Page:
The Sikh contingent marches again, as more evidence is unearthed about Australian Sikhs in World War I
When you go home, tell them of us and say
for your tomorrow, we gave our today.
John Maxwell Edmonds
On Anzac Day, we pause to remember our servicemen and women, and honour their bravery, sacrifice and nobility.
One of the ways the nation does this, is through the annual Anzac Day parade that proudly marches through the main thoroughfares of its cities. Honouring the forces’ commitment to freedom, members of the community line the roads to thank our armed forces for the sense of safety they provide us.
For the past seven years, the National Sikh Council of Australia (NSCA) has organised a Sikh contingent to march in the parade in Sydney. Sikhs who are currently serving, or who have served, and descendants of Sikhs who fought in World War I and or World War II, make up the contingent.
Bawa Singh Jagdev, OAM and Secretary of NSCA, told Indian Link how the contingent has grown over the years, through increased awareness of the Sikh participation.
“We started with 18 people walking in the parade, and the numbers started to grow as we advertised what we were doing,” he said. “Last year we had 50, this year the number is well over 55.”
It is worth noting the incredibly large age range of the contingent, with participants between 19 and 100 years old.
While it was an uphill battle to give Sikhs the opportunity to march, Jagdev reiterates the importance of the contingent.
“It was a battle for us to get into the parade” he noted. “There was little awareness about the Sikh participation at Gallipoli, alongside the Australian and New Zealand forces. We put the case forward convincingly about the Indian involvement in this significant event. Anzac Day is all about the battle of Gallipoli, and we had to remind them that we too served in the British Corps.”
To find the pieces of evidence that convinced the RSL, Jagdev remembers having to look through archives, and requesting photographs from the community at large.
“It is recognition that Sikhs too are Australians, and that we are a part of this country,” he said. “Our forebears fought alongside the Australian and New Zealand forces, and it is important for us to pay our respects to them and others who fought for us.”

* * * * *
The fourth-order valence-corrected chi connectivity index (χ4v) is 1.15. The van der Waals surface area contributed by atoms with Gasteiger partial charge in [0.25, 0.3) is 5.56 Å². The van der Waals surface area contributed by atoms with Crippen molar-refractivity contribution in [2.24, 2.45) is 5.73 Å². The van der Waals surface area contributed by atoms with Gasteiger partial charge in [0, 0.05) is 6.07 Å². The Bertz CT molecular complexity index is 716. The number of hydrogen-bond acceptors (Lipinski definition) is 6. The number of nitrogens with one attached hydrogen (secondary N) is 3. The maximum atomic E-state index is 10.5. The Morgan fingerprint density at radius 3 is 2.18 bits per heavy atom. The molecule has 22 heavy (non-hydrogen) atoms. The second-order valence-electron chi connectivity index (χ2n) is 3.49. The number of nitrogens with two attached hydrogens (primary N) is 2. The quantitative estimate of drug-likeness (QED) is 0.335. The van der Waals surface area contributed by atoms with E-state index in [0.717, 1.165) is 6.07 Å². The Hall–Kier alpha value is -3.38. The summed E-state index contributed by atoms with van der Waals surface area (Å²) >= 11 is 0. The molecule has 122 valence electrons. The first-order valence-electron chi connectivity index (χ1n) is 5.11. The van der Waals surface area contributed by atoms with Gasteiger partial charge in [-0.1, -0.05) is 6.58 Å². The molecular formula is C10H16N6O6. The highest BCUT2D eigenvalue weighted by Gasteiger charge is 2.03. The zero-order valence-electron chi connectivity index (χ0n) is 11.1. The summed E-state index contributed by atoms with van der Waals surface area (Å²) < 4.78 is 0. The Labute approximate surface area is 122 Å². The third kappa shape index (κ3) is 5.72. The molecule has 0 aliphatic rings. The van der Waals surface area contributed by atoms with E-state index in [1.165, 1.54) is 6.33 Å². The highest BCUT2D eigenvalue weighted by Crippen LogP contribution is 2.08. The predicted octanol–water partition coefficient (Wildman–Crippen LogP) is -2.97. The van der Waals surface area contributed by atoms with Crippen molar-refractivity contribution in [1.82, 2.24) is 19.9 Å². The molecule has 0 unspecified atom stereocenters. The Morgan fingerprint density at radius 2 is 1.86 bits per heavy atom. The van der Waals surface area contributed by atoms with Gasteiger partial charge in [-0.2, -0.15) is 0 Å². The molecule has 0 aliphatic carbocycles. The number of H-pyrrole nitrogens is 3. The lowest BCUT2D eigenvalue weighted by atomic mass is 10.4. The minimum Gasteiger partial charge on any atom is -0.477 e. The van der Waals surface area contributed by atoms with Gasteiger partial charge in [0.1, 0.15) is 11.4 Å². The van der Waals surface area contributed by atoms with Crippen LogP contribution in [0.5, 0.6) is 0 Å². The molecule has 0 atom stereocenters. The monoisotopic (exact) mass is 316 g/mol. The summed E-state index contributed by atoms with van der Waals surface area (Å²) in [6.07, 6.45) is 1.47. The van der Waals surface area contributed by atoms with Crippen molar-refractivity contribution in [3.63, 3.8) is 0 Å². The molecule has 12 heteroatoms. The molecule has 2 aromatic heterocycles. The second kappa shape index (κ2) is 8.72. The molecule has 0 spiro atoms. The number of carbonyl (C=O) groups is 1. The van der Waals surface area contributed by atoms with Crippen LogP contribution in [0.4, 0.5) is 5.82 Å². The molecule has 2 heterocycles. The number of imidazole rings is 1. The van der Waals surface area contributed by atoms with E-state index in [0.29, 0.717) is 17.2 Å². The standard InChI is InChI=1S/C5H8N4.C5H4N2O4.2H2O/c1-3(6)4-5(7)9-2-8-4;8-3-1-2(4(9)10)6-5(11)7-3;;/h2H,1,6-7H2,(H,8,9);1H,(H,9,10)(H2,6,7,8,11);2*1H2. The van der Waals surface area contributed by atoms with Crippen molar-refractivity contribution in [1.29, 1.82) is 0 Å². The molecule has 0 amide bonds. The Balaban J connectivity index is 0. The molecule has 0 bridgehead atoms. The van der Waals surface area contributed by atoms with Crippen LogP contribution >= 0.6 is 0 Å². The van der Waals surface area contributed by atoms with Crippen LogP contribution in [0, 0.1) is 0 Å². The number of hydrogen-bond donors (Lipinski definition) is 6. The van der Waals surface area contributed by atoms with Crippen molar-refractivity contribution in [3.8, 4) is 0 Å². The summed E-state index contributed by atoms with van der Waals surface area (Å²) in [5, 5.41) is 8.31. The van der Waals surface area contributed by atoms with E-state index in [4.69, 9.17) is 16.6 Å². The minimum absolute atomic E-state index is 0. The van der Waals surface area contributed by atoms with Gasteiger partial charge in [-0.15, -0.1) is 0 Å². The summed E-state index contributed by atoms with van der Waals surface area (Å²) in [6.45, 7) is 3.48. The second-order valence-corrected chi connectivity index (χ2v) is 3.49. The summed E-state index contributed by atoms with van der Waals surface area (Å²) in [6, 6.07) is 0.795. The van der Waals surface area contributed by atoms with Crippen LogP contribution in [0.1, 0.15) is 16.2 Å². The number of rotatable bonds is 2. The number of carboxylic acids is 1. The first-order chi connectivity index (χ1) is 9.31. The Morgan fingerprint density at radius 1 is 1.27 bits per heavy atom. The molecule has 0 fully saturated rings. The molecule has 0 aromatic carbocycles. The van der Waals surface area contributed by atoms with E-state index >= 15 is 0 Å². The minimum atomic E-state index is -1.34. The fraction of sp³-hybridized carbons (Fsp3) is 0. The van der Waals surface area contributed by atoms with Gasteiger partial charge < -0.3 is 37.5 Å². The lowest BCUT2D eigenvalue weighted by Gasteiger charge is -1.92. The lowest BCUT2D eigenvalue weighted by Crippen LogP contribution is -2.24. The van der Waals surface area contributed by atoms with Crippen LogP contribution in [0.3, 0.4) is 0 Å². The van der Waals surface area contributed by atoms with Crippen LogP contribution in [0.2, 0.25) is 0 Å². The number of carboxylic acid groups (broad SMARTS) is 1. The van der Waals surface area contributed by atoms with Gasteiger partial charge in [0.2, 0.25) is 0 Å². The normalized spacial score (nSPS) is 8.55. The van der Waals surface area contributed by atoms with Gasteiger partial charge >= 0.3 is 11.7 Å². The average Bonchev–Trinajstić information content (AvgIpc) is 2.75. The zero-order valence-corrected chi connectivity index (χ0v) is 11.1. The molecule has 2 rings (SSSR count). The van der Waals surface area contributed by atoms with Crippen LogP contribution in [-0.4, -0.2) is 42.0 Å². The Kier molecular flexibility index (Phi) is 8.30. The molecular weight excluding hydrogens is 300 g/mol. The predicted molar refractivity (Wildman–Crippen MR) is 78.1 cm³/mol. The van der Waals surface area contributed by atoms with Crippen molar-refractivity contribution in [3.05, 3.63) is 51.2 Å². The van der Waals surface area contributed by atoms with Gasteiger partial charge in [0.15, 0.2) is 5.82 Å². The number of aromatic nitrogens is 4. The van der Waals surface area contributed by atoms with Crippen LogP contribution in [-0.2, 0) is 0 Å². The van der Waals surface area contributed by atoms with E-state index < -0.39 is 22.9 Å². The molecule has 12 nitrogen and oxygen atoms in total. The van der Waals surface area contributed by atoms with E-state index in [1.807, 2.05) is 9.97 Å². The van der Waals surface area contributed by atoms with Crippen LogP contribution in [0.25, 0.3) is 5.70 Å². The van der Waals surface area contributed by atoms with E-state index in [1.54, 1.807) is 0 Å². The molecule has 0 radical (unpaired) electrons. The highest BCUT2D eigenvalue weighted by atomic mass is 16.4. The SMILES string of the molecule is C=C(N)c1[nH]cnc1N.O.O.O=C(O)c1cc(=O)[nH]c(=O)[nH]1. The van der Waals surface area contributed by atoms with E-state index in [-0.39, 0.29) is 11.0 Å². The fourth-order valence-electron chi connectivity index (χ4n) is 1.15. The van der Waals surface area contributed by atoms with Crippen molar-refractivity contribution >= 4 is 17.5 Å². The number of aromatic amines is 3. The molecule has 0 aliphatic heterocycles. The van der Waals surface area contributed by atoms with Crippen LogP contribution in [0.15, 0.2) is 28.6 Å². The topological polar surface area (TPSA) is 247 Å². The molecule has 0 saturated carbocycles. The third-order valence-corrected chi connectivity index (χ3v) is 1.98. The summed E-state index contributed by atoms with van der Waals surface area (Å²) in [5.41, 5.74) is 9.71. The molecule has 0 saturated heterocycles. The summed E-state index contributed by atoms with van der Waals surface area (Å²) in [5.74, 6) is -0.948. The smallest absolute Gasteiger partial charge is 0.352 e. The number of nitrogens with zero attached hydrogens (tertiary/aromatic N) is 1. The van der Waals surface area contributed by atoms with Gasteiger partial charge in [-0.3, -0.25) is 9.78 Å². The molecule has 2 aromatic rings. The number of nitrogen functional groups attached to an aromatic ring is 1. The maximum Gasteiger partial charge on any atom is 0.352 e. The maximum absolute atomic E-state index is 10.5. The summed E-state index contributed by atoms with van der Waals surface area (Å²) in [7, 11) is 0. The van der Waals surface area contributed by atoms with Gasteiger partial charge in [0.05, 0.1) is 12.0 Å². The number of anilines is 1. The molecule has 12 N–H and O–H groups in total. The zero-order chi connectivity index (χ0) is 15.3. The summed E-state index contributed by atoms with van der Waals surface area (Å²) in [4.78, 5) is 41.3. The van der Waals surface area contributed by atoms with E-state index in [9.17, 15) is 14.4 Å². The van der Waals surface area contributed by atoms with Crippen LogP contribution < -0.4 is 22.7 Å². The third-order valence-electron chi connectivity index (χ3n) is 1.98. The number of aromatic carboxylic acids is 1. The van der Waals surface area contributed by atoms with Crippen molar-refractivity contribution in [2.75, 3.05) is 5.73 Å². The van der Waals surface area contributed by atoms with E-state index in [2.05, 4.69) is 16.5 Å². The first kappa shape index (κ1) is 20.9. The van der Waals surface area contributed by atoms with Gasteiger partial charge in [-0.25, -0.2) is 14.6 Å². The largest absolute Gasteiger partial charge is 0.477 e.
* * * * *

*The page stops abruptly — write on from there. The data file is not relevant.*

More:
The search for pieces of history continues, with Jagdev noting that NSCA recently uncovered the story of Saran Singh, an Australian Sikh who enlisted in the Australian Army during World War I – he was not part of the Indian corps. In 1916, 19 Australian Sikhs enlisted in the army. Saran Singh was deployed in France and Belgium. He died in battle on 10 June, 1917. Of the 19 Sikhs, Saran Singh was the only one who passed away, with the others returning home safely.
In 1922, Saran Singh’s wife, Pratap Kaur, received the British War and Victory Medal on behalf of her husband. The NSCA have obtained the photographs, and continue to work towards raising awareness of the Sikh contribution to Australian society at large.
“As you dig deeper in to the archives, you unearth bits of information that simply amaze you,” Jagdev said. “Any bit of information we get, we grab!”
It is an incredible feeling for the Sikh officers, and descendants of officers, who march in the parade. Polishing their medals, shining their shoes, and donning their uniforms with pride, these men and women represent a rich history.
Jagdev acknowledges that those who walk are “very happy” to do so. “They are honoured to walk to honour and pay respects to their parents who fought for us, and they look forward to walking again,” he said.
Jagdev told Indian Link that although the Sikh contingent “looks different”, the response from the crowd is always positive.
“I have been marching for the last six or seven years, and the crowd always cheers us on. It is a great honour that they are recognising that we are different, but that we also served in the wars. It is a wonderful response from the people.”
Went the day well?
We died and never knew.
But, well or ill,
Freedom, we died for you.
John Maxwell Edmonds
Photos: MP SINGH